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Pyrolyzed Calcium Oxalate Phytoliths Under the Microscope

Pyrolyzed Calcium Oxalate Phytolith

This is from an environmental tapelift collected outside a home that was near a large Colorado wildfire. The calcium oxalate phytoliths at upper right are still identifiable by their shape but they have transformed as a result of the heat of the fire into calcium oxide (CaO). The phytoliths at lower left still have many areas that persist as calcium carbonate (CaCO4). The calcium carbonate crystals are within the particle rather than on the outside. When calcium carbonate forms on the outside it is the result of the calcium oxide reacting with carbon dioxide and water in the air. The shape of these phytoliths are consistent with deciduous trees, such as Gambel and shrub live oak, and not conifers.

Transmitted Off Crossed Circular Polarized Light


Calcium oxalate phytoliths are present in two chemical forms and in many different crystalline habits in plant material. The two chemical forms are CaC2O4-H2O, whewellite, and CaC2O4-H2O, weddellite. Calcium oxalate phytoliths are exposed to high temperature, water vapor, and carbon dioxide in the plume of a fire. Calcium oxalate converts directly to microcrystalline calcite in the temperature range of 430 to 510 degrees Celsius. If temperatures are higher then calcium oxalate will convert to calcium oxide and then may react with water and carbon dioxide to form calcium carbonate. All of these reactions are a function of time at temperature. If the time is not sufficient at high enough temperature the reaction may not be complete. The reactions begin at the surface and move inward.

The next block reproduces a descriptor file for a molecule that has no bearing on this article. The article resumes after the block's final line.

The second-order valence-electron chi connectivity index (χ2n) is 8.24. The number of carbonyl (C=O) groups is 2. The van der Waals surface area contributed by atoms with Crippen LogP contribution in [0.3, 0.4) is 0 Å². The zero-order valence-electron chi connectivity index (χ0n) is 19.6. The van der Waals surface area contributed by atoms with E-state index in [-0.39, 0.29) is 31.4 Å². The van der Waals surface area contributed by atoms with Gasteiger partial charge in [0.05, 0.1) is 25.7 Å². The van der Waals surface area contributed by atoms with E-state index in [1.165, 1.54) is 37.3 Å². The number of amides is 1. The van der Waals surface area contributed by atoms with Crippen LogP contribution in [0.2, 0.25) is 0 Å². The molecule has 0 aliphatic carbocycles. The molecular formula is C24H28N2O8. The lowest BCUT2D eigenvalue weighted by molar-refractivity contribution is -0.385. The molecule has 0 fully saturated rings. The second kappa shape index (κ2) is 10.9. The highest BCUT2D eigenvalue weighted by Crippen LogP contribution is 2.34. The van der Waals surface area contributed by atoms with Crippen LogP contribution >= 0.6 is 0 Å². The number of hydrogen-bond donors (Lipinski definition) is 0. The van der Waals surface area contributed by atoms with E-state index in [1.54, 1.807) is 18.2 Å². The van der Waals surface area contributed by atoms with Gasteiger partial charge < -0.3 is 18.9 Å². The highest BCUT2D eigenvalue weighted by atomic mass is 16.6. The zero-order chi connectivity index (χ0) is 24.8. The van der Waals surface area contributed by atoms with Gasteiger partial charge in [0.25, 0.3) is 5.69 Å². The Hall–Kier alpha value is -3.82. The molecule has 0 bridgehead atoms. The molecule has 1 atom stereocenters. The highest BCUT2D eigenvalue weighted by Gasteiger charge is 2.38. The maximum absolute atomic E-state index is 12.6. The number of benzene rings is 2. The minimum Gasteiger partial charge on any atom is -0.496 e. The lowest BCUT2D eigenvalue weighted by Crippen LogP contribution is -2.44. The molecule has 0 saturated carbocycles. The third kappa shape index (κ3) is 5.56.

Significance in the Environment:

Characteristic Features:

Weddellite is an optically positive tetragonal crystal with refractive indices of 1.523 (w) and 1.544 (e), for a birefringence of 0.021. Whewellite is an optically positive monoclinic crystal with refractive indices of 1.490 (a), 1.554 (b), and 1.650 (g), for a birefringence of 0.160. The pyrolysis products of both tend to be calcium carbonate. The calcium carbonate poly-crystalline aggregate may retain the structure of the original calcium oxalate crystal but the form of the individual calcium carbonate crystals making up that shape may be as aragonite or vaderite tablets or spherulites.

Associated Particles: